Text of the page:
According to the 33rd aspect of the invention, in the image processing method according to the 31st aspect, it is preferred that: in the first color information generation step, similarity factors corresponding to at least four directions are calculated by using the color information in the first image, similarity manifesting along each direction is judged among at least nine different classifications based upon the similarity factors having been calculated and one of the nine different methods is selected in correspondence to a judged classification.

According to the 34th aspect of the invention, in the image processing method according to the 32nd aspect, it is preferred that: in the second color information generation step, similarity factors corresponding to at least two directions are calculated by using the color information in the first image, similarity manifesting along each direction is judged among at least three different classifications based upon the similarity factors having been calculated and one of the three different methods is selected in correspondence to a judged classification.

According to the 35th aspect of the invention, in the image processing method according to any of the 27th through 34th aspects, it is preferred that: there are further provided a color difference information generation step in which color difference information is generated based upon the color information in the first image, and a color gradient analysis step in which a color gradient indicating an extent of color change is determined based upon the color difference information having been determined; and in the color information composition step, either the color information generated through the first color information generation step or the color information generated through the second color information generation step is selectively used or the color information generated through the first color information generation step and the color information generated through the second color information generation step are both used for weighted composition at each pixel position based upon the color gradient having been determined.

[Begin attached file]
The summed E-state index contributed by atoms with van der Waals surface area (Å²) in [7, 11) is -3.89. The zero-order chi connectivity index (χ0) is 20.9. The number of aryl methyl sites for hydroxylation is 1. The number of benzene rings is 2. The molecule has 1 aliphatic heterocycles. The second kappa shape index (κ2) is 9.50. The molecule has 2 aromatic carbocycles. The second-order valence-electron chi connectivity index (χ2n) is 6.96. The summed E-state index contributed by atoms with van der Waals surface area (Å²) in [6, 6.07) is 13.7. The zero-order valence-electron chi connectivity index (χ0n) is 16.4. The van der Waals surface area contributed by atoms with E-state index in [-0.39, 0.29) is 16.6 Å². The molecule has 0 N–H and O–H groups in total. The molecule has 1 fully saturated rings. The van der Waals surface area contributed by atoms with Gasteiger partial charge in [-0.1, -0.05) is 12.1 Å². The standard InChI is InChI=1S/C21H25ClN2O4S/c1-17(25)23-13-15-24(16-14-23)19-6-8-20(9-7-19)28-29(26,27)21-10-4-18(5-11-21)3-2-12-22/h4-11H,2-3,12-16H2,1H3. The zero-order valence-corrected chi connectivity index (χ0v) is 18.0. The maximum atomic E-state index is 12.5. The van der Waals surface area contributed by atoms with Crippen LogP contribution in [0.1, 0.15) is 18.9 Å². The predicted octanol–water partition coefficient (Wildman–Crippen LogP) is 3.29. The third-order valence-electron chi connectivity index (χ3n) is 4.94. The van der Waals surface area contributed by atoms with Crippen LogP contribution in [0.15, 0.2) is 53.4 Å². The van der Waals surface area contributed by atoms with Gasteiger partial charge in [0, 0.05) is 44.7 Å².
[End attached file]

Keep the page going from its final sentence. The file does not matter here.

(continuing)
According to the 36th aspect of the invention, a computer-readable computer program product contains an image processing program that enables a computer to execute the steps in an image processing method according to any of the 1st through 35th aspects.

According to the 37th aspect of the invention, the computer-readable computer program product according to the 36th aspect is a recording medium on which the image processing program recorded.

According to the 38th aspect of the invention, an image processing apparatus comprises: a control device that executes the steps in an image processing method according to any of the 1st through 35th aspects.

BRIEF DESCRIPTION OF THE DRAWINGS

FIG. 1 is a functional block diagram of the electronic camera achieved in a first embodiment;

FIG. 2 shows image data that contain R-component color information at the conversion target pixel [i,j];

FIG. 3 shows image data that contain B-component color information at the conversion target pixel [i,j];

FIG. 4 shows image data that contain G-component color information at the conversion target pixel [i,j];

FIG. 5 shows image data that contain G-component color information at the conversion target pixel [i,j];

FIG. 6 presents a schematic flowchart of the image data conversion processing executed by the image processing unit;

FIG. 7 is a block diagram provided to facilitate an explanation of the relationship among the various types of processing executed in the first embodiment;

FIG. 8 presents an example of a 5×5 pixel separable filter;

FIG. 9 presents an example of median processing executed over a 5×5 pixel range;

FIG. 10 illustrates how the color gradient is determined over the 5×5 pixel range matching the size of the temporary color difference correction filter;

FIG. 11 illustrates how the color gradient is determined over the 9×9 pixel range matching the size of the temporary color difference correction filter used in a second embodiment;

FIG. 12 is a block diagram provided to facilitate an explanation of the relationship among the various types of processing executed in example 2 of a third embodiment;

FIG. 13 presents a schematic flowchart of the image data conversion processing executed by the image processing unit in a fourth embodiment;